The Orange County Board of Supervisors set the stage Tuesday for a $32-million property tax battle with the Irvine Co., the county's largest private landowner, impounding $15.9 million in taxes the company has already paid and considering hiring private attorneys to help the county with its case.
The dispute--which promises to be one of the largest and most complex assessment cases the county has undertaken--was triggered in 1983 when stockholder Donald Bren acquired controlling interest in the Irvine Co. The firm's massive landholdings were reassessed, raising their total valuation by more than $2.1 billion and nearly tripling the company's total property tax bill, to about $51 million.
2,000 Parcels of Land
The company has filed a series of appeals against the new assessments, which cover about 2,000 parcels of land. A total of $32 million in property taxes on those parcels is now in dispute, and an assessment appeals board will rule on the issue later this year.
Because of the appeal, county officials decided to put the $15.9-million first installment of the disputed tax bill in an impound account, which means that the county, school districts, cities and water and sewer districts that are each supposed to receive a share will have to wait until the appeal is resolved. The second installment is due in May.
At stake in the battle are numerous legal issues that could affect the county's ability to set property tax assessments in future years, county Assessor Bradley Jacobs said Tuesday.
Legal Help Requested
"Some of the legal questions impact how all transferred property has been valued under the laws and how transfers will be handled in the future," Jacobs said in a letter to the supervisors, in which he asked them to authorize up to $250,000 for outside legal help.
The board delayed a decision on the outside counsel until next week. However, it did vote to set aside the $15.9 million which the Irvine Co. has paid under protest. Pending the appeals board decision, the money will be remain in the impound account along with about $300,000 in disputed property taxes involving other landowners.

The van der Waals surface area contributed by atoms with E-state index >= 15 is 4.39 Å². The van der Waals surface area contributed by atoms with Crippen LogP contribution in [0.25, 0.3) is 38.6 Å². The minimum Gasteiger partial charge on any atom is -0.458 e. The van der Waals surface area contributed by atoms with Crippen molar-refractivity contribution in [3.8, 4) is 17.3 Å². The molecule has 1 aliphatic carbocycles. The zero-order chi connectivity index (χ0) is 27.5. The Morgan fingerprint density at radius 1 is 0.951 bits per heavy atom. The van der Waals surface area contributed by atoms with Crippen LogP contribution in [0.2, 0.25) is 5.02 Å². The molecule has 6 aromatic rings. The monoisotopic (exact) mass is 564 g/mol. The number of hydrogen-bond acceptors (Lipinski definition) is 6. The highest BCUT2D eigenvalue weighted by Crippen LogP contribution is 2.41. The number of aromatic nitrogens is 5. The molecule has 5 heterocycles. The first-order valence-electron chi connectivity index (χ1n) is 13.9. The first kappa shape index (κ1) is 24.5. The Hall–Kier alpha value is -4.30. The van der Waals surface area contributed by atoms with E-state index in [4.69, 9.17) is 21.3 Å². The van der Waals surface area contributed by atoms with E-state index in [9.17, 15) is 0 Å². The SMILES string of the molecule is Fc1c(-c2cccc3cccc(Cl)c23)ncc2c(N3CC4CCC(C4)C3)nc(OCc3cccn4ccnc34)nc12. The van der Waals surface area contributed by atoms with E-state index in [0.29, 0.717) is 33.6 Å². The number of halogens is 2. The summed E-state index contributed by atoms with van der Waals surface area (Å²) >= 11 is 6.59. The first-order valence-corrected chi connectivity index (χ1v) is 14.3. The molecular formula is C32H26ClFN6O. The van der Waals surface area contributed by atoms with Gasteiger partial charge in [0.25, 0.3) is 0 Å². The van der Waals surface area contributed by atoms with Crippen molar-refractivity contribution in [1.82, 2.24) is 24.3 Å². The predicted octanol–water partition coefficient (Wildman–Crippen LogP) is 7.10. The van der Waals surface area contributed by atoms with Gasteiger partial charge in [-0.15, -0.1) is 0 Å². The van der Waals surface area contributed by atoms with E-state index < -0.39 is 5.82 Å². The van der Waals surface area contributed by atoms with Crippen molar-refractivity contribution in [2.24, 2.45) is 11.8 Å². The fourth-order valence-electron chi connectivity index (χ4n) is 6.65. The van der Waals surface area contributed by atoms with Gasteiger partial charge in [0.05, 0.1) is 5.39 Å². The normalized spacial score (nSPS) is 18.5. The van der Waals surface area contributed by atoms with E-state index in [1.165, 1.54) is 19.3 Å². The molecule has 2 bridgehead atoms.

Jacobs estimated the appeals hearing process will take 12 to 17 weeks. If the company is not happy with the appeals board's decision, it has no recourse but to go to court.
Supervisor Bruce Nestande said he asked for a one-week delay in hiring outside counsel to make sure the county's own attorneys feel such help is needed. "It's a complex issue, and it obviously has far-reaching implications throughout California," Nestande said.
One of the issues to be determined is whether assessments should be based on the assessor's determination of fair market value which is what occurred in the present case--or the actual purchase price of a piece of property.
The Irvine Co., for example, has argued that the assessed value should be based on the $1.1-billion purchase value of the company established when Bren bought control of it, a much lower figure than the value set by the county. Home buyers, for example, should feel confident that the price they pay for a home will be the price upon which their property tax is based, company officials have said.
'Compelled to Protest'
Moreover, they argue that the stock sale did not constitute a change in the ownership of the land. Under Proposition 13, the 1978 property tax-cutting initiative, property assessments increase only 2% a year unless ownership changes, in which case the property is reassessed.
Overall, the company is protesting about $3.1 billion in assessments, said company spokesman Jerry Collins.
"We're compelled to protest all . . . parcels because that's how they were assessed," he said. "We feel that the entire property should have been looked at as a single unit because it was acquired that way by Mr. Bren. The assessed total value, we believe, should be based on the $1.1-billion purchase value. We don't think the sum of the parcels should equal more than the sum of the whole."
Jacobs has been reluctant to discuss the case publicly in advance of the appeals board hearings. He said, however, that there are three primary issues to be addressed: Whether the property should be reassessed; if so, how it should be reassessed; and the appropriate individual market values for each parcel.
"There was nothing unusual done in this situation. These properties were handled in the same manner as other properties of the same type, characteristics and so forth," Jacobs said. "The fact that they all happened to be owned by a particular entity is really not important."
The outcome of the case is important to the county, however, because "nothing occurs in a vacuum," Jacobs added. "There is a basic principle in economic life that almost everything is connected to almost everything else."
The Irvine Co.'s property tax bill for 1983-84 was $17.8 million. This year's total bill is still only an estimate but should total about $51 million, according to Neal Gruber of the auditor-controller's office.
Jacobs, in his letter to the board, said he is proposing to hire the firm of Pillsbury, Madison and Sutro to represent the assessor in the appeals board hearings.
"We expect that the defense of the valuations could be costly, since competent and experienced legal help is expensive," he said. But pointing to the $32 million at stake, he added, "Commensurate and effective defense is appropriate since these valuations have current and future impact on a large number of taxing jurisdictions."
No date has been set for the hearings.